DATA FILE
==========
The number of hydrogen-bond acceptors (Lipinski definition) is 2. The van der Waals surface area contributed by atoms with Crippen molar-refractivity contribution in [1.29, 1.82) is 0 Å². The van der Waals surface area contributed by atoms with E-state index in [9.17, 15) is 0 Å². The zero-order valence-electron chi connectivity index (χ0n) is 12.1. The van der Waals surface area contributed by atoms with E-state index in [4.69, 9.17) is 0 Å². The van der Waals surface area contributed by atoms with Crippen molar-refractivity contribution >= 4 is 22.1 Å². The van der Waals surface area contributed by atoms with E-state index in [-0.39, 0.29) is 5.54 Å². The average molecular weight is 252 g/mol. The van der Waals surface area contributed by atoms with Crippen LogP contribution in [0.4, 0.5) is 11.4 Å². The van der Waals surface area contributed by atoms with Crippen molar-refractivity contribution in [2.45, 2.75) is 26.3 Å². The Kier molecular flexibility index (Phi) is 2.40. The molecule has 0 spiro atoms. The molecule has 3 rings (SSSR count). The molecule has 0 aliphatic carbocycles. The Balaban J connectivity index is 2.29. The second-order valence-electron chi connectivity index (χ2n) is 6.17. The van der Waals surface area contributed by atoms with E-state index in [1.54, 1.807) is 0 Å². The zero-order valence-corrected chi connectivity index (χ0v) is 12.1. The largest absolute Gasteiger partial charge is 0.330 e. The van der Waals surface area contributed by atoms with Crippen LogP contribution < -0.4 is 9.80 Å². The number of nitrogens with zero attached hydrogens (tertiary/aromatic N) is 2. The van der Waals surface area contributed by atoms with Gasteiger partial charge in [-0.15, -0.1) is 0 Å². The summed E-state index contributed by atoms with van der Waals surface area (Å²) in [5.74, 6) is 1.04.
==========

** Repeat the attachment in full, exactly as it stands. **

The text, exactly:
The number of hydrogen-bond acceptors (Lipinski definition) is 2. The van der Waals surface area contributed by atoms with Crippen molar-refractivity contribution in [1.29, 1.82) is 0 Å². The van der Waals surface area contributed by atoms with E-state index in [9.17, 15) is 0 Å². The zero-order valence-electron chi connectivity index (χ0n) is 12.1. The van der Waals surface area contributed by atoms with E-state index in [4.69, 9.17) is 0 Å². The van der Waals surface area contributed by atoms with Crippen molar-refractivity contribution >= 4 is 22.1 Å². The van der Waals surface area contributed by atoms with E-state index in [-0.39, 0.29) is 5.54 Å². The average molecular weight is 252 g/mol. The van der Waals surface area contributed by atoms with Crippen LogP contribution in [0.4, 0.5) is 11.4 Å². The van der Waals surface area contributed by atoms with Crippen molar-refractivity contribution in [2.45, 2.75) is 26.3 Å². The Kier molecular flexibility index (Phi) is 2.40. The molecule has 0 spiro atoms. The molecule has 3 rings (SSSR count). The molecule has 0 aliphatic carbocycles. The Balaban J connectivity index is 2.29. The second-order valence-electron chi connectivity index (χ2n) is 6.17. The van der Waals surface area contributed by atoms with E-state index in [1.54, 1.807) is 0 Å². The zero-order valence-corrected chi connectivity index (χ0v) is 12.1. The largest absolute Gasteiger partial charge is 0.330 e. The van der Waals surface area contributed by atoms with Crippen LogP contribution < -0.4 is 9.80 Å². The number of nitrogens with zero attached hydrogens (tertiary/aromatic N) is 2. The van der Waals surface area contributed by atoms with Gasteiger partial charge in [-0.15, -0.1) is 0 Å². The summed E-state index contributed by atoms with van der Waals surface area (Å²) in [5.74, 6) is 1.04.